Thursday, February 5th, 2009

Speeding up your JavaScript: Part 3 and 4

Category: JavaScript, Performance

Nicholas C. Zakas wraps up his series on speeding up JavaScript with two more posts on the subject.

First up, he delves deeper into a generic memoizer:

In part 2 of this series, I wrote briefly about handling too much recursion in a function through memoization. Memoization is a technique for caching previously calculated values so that they need not be recalculated; when a recursive function is doing such a calculation, memoization is incredibly useful. The memoizer I presented was Crockford’s, and is useful primarily for recursive functions that return integers. All recursive functions, of course, don’t return integers. A more generic memoizer() function can be created to deal with any type of recursive function:


  1. function memoizer(fundamental, cache){
  2.     cache = cache || {}
  3.     var shell = function(arg){
  4.         if (!(arg in cache)){
  5.             cache[arg] = fundamental(shell, arg)
  6.         }
  7.         return cache[arg];
  8.     };
  9.     return shell;
  10. }

Then he gets into other examples, and concludes:

The bottom line: always be on the look out for recursion in your JavaScript. Memoization and iteration are two ways to avoid excessive recursion and the long-running script dialog.

The final part of the series deals with the DOM, and looks at practices such as using DOMFragments instead of touching the live DOM (John Resig has been talking a lot about that):

var fragment = document.createDocumentFragment();
for (var i=0; i < items.length; i++){ var item = document.createElement("li"); item.appendChild(document.createTextNode("Option " + i); fragment.appendChild(item); } list.appendChild(fragment); [/javascript]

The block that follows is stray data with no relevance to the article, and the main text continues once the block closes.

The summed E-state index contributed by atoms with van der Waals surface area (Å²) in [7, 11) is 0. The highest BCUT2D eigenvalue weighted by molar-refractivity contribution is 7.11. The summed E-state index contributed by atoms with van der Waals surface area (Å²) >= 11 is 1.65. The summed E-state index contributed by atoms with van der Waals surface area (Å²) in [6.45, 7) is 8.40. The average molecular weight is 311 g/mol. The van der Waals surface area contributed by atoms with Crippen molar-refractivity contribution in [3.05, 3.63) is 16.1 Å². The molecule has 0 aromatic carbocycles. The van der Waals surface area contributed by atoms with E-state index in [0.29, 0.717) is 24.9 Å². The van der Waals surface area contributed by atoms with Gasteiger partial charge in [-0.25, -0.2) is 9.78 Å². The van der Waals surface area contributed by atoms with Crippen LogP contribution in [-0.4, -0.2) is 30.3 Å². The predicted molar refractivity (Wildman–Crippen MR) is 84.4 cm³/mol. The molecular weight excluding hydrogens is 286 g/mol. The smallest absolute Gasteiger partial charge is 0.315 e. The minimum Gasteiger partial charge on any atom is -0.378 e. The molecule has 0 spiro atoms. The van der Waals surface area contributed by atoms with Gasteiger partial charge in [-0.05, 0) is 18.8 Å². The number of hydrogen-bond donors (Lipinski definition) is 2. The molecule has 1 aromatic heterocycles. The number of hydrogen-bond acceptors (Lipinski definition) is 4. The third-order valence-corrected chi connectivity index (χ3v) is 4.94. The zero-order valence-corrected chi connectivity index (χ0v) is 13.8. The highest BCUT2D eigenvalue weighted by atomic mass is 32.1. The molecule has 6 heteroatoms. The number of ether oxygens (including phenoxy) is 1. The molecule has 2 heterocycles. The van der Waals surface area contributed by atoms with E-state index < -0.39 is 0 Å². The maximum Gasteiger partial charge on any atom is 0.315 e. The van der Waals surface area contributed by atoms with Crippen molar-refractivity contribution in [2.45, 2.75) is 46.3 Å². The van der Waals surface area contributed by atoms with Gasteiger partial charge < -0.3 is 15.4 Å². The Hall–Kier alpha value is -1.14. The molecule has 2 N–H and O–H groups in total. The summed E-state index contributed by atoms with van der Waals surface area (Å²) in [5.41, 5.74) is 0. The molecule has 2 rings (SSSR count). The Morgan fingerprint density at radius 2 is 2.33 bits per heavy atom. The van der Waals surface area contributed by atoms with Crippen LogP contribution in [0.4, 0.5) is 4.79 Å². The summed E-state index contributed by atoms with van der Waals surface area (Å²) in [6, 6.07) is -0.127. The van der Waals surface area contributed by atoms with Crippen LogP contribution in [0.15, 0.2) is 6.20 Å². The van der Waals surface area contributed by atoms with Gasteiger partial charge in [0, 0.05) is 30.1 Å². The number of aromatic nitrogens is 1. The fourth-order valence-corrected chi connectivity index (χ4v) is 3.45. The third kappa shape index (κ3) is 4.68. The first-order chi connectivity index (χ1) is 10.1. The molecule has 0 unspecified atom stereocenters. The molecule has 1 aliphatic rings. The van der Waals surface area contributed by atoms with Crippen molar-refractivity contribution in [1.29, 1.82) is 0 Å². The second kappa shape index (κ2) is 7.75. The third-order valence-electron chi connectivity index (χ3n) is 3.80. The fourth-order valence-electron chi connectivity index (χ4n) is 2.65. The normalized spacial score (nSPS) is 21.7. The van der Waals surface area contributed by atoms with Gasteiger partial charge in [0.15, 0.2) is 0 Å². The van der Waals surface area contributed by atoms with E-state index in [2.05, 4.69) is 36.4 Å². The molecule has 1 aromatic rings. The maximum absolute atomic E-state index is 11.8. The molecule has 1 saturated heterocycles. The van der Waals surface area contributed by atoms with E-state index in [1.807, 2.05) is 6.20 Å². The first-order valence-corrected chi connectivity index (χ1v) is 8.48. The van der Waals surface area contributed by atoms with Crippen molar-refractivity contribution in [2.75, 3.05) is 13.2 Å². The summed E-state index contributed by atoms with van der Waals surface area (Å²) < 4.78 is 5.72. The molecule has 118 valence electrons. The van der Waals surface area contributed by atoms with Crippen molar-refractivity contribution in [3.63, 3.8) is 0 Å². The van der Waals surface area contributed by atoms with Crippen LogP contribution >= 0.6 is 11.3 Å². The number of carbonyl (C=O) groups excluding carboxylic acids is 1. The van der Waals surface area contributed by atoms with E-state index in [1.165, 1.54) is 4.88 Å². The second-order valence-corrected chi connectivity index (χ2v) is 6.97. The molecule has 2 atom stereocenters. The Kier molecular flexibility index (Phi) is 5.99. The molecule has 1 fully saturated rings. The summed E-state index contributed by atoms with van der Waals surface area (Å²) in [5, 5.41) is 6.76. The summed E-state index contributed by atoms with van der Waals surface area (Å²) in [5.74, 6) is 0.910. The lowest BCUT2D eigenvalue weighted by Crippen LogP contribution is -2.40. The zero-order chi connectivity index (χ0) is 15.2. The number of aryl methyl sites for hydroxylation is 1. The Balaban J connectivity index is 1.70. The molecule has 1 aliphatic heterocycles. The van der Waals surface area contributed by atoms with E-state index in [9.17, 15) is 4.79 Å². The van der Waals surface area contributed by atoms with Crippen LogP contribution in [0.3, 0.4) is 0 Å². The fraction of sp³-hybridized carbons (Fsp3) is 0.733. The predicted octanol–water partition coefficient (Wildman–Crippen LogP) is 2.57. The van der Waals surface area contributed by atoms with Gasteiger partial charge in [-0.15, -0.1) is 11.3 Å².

Posted by Dion Almaer at 5:15 am

4.1 rating from 18 votes


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The “in” check unfortunately is not that reliable … as you said this is perfect for fibonacci stuff but with object or different results there are a couple of problems …
var o = {"a":true};
var a = {toString:function(){return "a"}};
alert(a in o);

In my opinione the best cache scenario is a stack with usage of Array.prototype.indexOf but latter method is still not present in every IE and for this reason it slows down stack based cache object (it always depends how many results we expect in every case)

btw, performances uh? so use ternary ;-) – and I think the shell as argument is not necessary as well …
function memoizer(fundamental, cache){
cache = cache || {};
return function(arg){
return arg in cache ?
cache[arg] :
(cache[arg] = fundamental(arg))

Comment by WebReflection — February 5, 2009

ehr … ok, I guess the shell arguments is necessary, sorry :D

Comment by WebReflection — February 5, 2009

Could we also assign innerHTML strings to a DocumentFragment? If so, do we still get a better preformance?

Comment by jaysmith — February 6, 2009

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